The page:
The key that unlocks Carbon Steel's "super-pan" status, is "seasoning". Through this simple process, you can easily prevent rust, and develop outstanding nonstick properties. It's the same exact method used to season bare cast iron pans, ( Cast Iron Seasoning page ). Or, if you prefer, you can buy a pre-seasoned skillet, which undergoes a finishing process at the forge that's at least thorough enough to protect it from rust until you start cooking with it. The picture below compares a forge-seasoned Lodge skillet (left) with a use-seasoned French skillet (right). The old French steel is smooth, shiny and exhibits very good non-stick performance. The forge-seasoned pan's visibly textured pre-seasoning will not be as nonstick as the French pan from the start, but it will get there soon. In fact, whether you choose to start with raw or forge-seasoned carbon steel cookware, as long as you cook with it and clean it properly, the seasoning patina will become increasingly smooth, dark and nonstick.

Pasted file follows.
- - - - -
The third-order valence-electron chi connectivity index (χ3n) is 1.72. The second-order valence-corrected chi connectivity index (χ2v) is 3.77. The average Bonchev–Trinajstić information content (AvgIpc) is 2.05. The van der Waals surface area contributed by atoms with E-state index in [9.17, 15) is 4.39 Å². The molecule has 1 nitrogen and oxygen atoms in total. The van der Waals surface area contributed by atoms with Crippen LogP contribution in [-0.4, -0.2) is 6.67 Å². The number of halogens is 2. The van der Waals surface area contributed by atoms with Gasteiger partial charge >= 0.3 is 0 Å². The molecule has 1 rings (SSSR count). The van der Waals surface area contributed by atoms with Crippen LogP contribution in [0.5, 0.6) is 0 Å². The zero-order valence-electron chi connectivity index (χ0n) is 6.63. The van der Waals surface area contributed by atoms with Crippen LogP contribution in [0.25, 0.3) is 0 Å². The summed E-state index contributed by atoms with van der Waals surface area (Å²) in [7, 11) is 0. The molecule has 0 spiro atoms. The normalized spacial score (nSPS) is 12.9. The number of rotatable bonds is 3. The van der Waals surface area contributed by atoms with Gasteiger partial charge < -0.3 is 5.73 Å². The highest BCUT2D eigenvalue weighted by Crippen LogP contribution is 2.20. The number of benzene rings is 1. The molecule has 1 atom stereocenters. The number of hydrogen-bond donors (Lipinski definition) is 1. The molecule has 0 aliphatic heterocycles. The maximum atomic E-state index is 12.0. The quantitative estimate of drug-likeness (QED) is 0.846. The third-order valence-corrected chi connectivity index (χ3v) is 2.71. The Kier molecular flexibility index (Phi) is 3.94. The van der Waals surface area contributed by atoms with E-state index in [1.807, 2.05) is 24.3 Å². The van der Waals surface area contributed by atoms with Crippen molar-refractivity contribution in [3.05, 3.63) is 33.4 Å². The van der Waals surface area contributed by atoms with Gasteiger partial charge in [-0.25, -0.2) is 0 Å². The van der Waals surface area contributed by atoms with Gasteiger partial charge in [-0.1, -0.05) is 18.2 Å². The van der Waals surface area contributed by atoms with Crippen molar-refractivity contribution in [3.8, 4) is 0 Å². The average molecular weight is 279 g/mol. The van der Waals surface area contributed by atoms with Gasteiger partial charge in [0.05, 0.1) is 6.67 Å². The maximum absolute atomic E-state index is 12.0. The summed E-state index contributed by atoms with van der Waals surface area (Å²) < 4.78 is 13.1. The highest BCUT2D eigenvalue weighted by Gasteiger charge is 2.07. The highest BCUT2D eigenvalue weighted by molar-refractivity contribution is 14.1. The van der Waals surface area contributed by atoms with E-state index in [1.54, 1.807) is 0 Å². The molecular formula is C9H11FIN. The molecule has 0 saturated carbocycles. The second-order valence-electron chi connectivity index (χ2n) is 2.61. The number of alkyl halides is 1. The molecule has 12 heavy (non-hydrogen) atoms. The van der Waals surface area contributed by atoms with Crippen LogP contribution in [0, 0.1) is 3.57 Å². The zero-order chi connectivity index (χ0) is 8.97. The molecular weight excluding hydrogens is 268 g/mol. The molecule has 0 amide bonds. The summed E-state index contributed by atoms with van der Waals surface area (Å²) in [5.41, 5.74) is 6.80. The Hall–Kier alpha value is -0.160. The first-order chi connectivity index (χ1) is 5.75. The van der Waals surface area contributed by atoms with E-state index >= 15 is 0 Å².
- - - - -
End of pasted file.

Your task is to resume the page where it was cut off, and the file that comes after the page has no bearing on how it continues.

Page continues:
Side by side seasoning surfaces

Once you have a well-seasoned carbon steel pan, there is little it can't do very well. Turn out flawless rolled omelets; sear a rib-eye to caramelized perfection; saute a juicy chicken picata; blacken catfish; roast brussel sprouts; bake a Tarte Tatin. Carbon steel is ridiculously versatile. It works well on every stove type, in the oven and under the broiler. It'll even stand up to the grill or campfire. And the best part? This is one non-stick pan that will never stop working for you. The heavy gauge steel construction is nearly indestructible, and if the nonstick patina is ever compromised by acidic foods or an over-zealous scrub, just season it again and you've got a brand new non-stick surface that keeps getting better with every use.

By the way...did we mention that carbon steel skillets can cost less than a lot of premium non-stick cookware? And we mean way less.

Just for fun, we tested an old-school technique for seasoning Carbon Steel pans (Yup- that's just one way we kick back).